Mount Morgans, Western Australia

Mount Morgans, known as Mount Morgan until 1899, is an abandoned town in Western Australia 900 kilometres (559 mi) northeast of Perth and 40 kilometres (25 mi) southwest of Laverton on the original Malcolm-Laverton Road, in the Goldfields-Esperance region of Western Australia.

Mount Morgans
Western Australia
Mount Morgans is located in Western Australia
Mount Morgans
Mount Morgans
Coordinates28°46′08″S 122°03′41″E / 28.76889°S 122.06139°E / -28.76889; 122.06139Coordinates: 28°46′08″S 122°03′41″E / 28.76889°S 122.06139°E / -28.76889; 122.06139
Elevation432 m (1,417 ft)
LGA(s)Shire of Laverton
State electorate(s)Kalgoorlie
Federal division(s)O'Connor


The first Europeans to visit the area were the party of government surveyor John Forrest which passed through in 1869 while on an expedition in search of the lost explorer Ludwig Leichhardt. Forrest named a nearby hill Mount Morgan after the expedition’s cook and shoeing smith, probation prisoner David Morgan. Morgan had arrived in Western Australia as a transported convict on Belgravia on 4 July 1866.[1]

The first gold was discovered in the Mount Morgan area in 1894, with a reward claim granted to prospectors Harry Swincer and Norman Sligo in December of that year.[2][3] Gold was discovered near the future townsite in 1896 by prospectors Harry Lilley and Samuel McInness. A claim was registered at Menzies on 15 June 1896.[4] The lease was sold in 1897 to Westralia Mount Morgan Gold Mines, Limited whose directors included Alexander Forrest (chairman), Sir James Lee Steere and engineer Alf Morgans, and which was developed as the Westralia Mount Morgan Mine.[5] The Mount Morgans Gold Mine produced gold during the periods 1896–1952, 1988–1997, 2010–2011, and 2017–2020.

The townsite was selected by the mining warden in March 1899,[6][7] and surveyed in July 1899. Public comment on the use of the name Mount Morgan for the town included ... "something might be done to relieve the monotony of the duplication of this title throughout the colonies...", due to the pre-existence of Mount Morgan, Queensland and Mount Morgan near Widgiemooltha, Western Australia. During 1899 the settlement was occasionally promoted as Morgansville, after Alf Morgans MLA.[8][9][10] It was gazetted as Mount Morgans on 29 December 1899.[11] A police station was established in 1899 when the population was 500.[12] By 1903 the population had reached 1,250 with over 500 buildings situated in the town. The town boasted six hotels, a hospital, a miners' union hall, two general stores and two chemists. The police station closed in 1928 then reopened in 1935 then closed again for the final time in 1937. The town was in deep decline in 1937 with a visiting police commissioner announcing the town was dead in July of the same year.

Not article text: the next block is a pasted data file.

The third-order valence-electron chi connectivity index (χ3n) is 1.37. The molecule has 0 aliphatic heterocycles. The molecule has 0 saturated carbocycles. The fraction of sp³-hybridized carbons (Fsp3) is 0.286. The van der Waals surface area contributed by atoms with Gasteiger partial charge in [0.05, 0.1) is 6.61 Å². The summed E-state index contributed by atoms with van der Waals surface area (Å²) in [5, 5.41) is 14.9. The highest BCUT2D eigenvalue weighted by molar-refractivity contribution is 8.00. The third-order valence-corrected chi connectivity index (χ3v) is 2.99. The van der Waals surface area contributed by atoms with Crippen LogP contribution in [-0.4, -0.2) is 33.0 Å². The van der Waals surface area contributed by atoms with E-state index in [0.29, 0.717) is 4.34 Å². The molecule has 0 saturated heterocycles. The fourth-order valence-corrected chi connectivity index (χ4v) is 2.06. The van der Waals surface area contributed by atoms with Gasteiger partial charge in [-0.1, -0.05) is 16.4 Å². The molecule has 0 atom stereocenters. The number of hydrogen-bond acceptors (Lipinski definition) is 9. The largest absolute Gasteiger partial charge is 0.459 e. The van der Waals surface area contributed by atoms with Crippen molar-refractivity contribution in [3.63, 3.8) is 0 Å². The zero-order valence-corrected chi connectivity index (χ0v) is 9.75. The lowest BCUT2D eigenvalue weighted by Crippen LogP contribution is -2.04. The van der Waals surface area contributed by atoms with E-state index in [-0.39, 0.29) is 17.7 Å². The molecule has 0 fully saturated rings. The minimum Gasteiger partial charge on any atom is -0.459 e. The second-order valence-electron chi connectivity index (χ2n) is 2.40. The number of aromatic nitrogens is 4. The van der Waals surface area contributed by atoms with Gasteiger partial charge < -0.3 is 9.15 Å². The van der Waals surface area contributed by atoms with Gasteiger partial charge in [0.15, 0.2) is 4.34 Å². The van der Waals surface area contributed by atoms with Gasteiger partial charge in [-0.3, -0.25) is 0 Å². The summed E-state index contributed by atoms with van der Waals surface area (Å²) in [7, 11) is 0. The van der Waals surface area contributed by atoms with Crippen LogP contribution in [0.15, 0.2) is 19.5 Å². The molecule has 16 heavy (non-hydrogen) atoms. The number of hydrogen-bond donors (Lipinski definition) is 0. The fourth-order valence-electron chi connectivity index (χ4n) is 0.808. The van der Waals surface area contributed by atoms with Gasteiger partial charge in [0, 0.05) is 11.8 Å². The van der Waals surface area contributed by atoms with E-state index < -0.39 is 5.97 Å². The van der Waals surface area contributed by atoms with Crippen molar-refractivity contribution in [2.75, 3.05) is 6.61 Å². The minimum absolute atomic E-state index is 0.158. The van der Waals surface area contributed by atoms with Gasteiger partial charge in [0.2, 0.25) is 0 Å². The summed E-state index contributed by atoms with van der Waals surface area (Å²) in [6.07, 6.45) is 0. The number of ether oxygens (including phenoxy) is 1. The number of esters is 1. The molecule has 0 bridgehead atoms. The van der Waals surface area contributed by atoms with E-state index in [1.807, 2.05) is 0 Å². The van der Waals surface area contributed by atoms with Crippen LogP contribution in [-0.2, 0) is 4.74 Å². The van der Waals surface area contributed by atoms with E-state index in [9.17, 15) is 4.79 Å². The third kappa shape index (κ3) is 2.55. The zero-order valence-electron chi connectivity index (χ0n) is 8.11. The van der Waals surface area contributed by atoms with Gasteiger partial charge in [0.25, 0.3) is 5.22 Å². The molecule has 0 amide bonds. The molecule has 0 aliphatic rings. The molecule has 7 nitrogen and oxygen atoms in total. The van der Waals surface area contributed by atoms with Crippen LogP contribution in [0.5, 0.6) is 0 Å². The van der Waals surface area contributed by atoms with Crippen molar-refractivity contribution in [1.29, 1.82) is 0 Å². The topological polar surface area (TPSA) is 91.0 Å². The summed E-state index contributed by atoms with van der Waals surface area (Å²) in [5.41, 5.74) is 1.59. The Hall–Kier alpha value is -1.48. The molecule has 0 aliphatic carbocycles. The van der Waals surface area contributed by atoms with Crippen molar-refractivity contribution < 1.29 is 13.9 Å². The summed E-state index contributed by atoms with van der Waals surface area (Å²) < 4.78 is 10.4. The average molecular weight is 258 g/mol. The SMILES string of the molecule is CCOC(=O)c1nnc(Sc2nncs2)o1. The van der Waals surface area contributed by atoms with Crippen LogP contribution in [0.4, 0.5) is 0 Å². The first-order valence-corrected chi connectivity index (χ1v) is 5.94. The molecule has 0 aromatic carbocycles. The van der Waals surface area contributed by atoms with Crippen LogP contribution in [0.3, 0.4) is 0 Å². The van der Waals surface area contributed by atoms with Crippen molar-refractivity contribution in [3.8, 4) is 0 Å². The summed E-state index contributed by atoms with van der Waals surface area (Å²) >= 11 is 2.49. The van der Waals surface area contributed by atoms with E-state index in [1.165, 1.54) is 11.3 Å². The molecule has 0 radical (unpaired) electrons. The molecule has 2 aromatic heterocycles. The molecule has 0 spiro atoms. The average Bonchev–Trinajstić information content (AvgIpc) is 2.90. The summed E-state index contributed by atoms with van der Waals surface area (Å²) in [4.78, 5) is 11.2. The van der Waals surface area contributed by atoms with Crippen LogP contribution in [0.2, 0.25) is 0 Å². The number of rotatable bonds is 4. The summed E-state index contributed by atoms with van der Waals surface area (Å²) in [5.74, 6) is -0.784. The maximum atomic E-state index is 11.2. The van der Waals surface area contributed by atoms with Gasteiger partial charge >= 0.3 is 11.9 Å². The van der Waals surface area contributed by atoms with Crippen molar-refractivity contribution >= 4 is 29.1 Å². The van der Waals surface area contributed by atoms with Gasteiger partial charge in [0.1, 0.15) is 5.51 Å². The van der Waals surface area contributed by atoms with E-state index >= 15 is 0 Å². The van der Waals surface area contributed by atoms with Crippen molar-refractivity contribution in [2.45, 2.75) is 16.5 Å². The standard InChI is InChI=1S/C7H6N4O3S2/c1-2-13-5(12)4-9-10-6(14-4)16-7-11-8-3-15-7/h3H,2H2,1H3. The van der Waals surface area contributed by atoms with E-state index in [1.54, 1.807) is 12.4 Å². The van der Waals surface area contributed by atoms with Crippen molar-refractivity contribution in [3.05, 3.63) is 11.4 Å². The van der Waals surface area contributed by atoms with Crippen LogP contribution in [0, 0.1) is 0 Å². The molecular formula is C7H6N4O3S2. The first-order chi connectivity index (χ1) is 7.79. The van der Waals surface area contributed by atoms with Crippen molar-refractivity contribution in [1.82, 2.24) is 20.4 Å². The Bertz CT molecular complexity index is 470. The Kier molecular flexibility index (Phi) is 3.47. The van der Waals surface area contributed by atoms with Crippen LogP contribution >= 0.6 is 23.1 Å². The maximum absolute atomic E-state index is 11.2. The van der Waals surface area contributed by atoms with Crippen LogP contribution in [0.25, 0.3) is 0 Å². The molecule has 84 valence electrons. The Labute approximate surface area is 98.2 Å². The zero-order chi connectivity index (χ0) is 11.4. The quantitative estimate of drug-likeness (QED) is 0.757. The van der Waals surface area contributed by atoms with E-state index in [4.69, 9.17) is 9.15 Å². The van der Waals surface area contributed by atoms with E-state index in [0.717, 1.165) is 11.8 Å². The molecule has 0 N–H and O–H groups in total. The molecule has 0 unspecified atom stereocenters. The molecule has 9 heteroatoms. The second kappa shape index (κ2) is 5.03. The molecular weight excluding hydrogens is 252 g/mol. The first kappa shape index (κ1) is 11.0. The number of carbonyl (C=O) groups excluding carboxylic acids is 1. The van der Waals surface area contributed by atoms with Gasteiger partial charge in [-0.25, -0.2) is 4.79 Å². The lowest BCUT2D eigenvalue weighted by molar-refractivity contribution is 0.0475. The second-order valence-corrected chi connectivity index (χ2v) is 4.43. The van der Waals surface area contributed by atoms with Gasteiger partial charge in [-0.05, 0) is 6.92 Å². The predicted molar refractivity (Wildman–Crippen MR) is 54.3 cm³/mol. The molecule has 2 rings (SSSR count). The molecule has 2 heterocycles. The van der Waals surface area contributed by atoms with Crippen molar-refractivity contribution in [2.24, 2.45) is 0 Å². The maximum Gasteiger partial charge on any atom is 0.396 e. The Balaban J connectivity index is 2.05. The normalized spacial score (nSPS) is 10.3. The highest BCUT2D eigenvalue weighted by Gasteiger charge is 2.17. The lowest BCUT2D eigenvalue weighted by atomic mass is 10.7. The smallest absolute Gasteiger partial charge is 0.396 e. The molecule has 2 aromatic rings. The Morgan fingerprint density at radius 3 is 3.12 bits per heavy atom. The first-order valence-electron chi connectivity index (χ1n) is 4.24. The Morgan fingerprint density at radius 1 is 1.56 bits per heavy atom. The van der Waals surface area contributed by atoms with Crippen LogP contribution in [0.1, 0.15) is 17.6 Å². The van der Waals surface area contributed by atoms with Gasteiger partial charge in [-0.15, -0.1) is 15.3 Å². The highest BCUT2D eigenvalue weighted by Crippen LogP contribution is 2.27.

At its peak the town took up an area of 1,112 acres (450 ha).[13]


  1. ^ Forrest, John (1875). Explorations in Australia. London: Sampson Low, Marston, Low, & Searle. Retrieved 30 January 2018.
  2. ^ "Bissenberger's mine". The Western Australian Goldfields Courier. Coolgardie, WA. 22 December 1894. p. 3. Retrieved 31 October 2020.
  3. ^ "The Mount Margaret Fields". The Daily News. Perth, WA. p. 3. Retrieved 19 December 2018.
  4. ^ "Mining". The Sun. Kalgoorlie, WA. 9 November 1902. p. 6. Retrieved 30 January 2018.
  5. ^ ".Westralia Mount Morgan Gold Mines". The Western Australian Goldfields Courier. Coolgardie, WA. 4 September 1897. p. 24. Retrieved 31 October 2020.
  6. ^ "A new township". Norseman Times. 15 March 1899. p. 2. Retrieved 2 November 2020.
  7. ^ "The North Country - Mines and Townships Described - Part iv". Coolgardie Miner. 18 April 1899. p. 6. Retrieved 2 November 2020.
  8. ^ "Mining News". Coolgardie Pioneer. 21 January 1899. p. 29. Retrieved 2 November 2020.
  9. ^ "The North Country - Mines and Townships Described - Part iii". Coolgardie Miner. 19 April 1899. p. 6. Retrieved 2 November 2020.
  10. ^ Rowe, James Henry (17 July 1899). "Plan of Mt Morgans Townsite, Mt Margaret Goldfield". State Records Office of WA. Perth, WA: Government of Western Australia. Retrieved 2 November 2020.
  11. ^ "Newsy". Laverton and Beria Mercury. Laverton, WA. 6 January 1900. p. 2. Retrieved 2 November 2020.
  12. ^ "A region of promise". Western Mail. Perth, WA. 21 October 1899. p. 36. Retrieved 2 November 2020.
  13. ^ North Eastern goldfields: from Kookynie to Laverton. Perth, WA: Morning Herald. 1903.